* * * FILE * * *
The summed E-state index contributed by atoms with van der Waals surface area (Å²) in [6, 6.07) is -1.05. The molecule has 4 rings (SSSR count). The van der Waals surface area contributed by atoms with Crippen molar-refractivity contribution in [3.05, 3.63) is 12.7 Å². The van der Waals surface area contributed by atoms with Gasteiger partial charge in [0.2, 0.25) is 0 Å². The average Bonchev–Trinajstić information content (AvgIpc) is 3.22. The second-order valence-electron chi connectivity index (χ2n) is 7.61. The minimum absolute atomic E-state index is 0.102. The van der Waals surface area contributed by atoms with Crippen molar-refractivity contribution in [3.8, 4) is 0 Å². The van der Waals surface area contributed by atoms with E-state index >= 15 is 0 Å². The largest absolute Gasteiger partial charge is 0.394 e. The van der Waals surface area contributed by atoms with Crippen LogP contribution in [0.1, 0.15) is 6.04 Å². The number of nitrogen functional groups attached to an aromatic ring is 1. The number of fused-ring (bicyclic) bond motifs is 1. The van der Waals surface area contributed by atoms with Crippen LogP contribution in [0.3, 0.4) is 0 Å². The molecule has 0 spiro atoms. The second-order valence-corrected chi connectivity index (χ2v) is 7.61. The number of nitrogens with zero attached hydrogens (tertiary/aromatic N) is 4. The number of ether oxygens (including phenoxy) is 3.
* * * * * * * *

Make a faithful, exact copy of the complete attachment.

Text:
The summed E-state index contributed by atoms with van der Waals surface area (Å²) in [6, 6.07) is -1.05. The molecule has 4 rings (SSSR count). The van der Waals surface area contributed by atoms with Crippen molar-refractivity contribution in [3.05, 3.63) is 12.7 Å². The van der Waals surface area contributed by atoms with Gasteiger partial charge in [0.2, 0.25) is 0 Å². The average Bonchev–Trinajstić information content (AvgIpc) is 3.22. The second-order valence-electron chi connectivity index (χ2n) is 7.61. The minimum absolute atomic E-state index is 0.102. The van der Waals surface area contributed by atoms with Crippen molar-refractivity contribution in [3.8, 4) is 0 Å². The van der Waals surface area contributed by atoms with E-state index >= 15 is 0 Å². The largest absolute Gasteiger partial charge is 0.394 e. The van der Waals surface area contributed by atoms with Crippen LogP contribution in [0.1, 0.15) is 6.04 Å². The number of nitrogen functional groups attached to an aromatic ring is 1. The number of fused-ring (bicyclic) bond motifs is 1. The van der Waals surface area contributed by atoms with Crippen LogP contribution in [0.3, 0.4) is 0 Å². The molecule has 0 spiro atoms. The second-order valence-corrected chi connectivity index (χ2v) is 7.61. The number of nitrogens with zero attached hydrogens (tertiary/aromatic N) is 4. The number of ether oxygens (including phenoxy) is 3.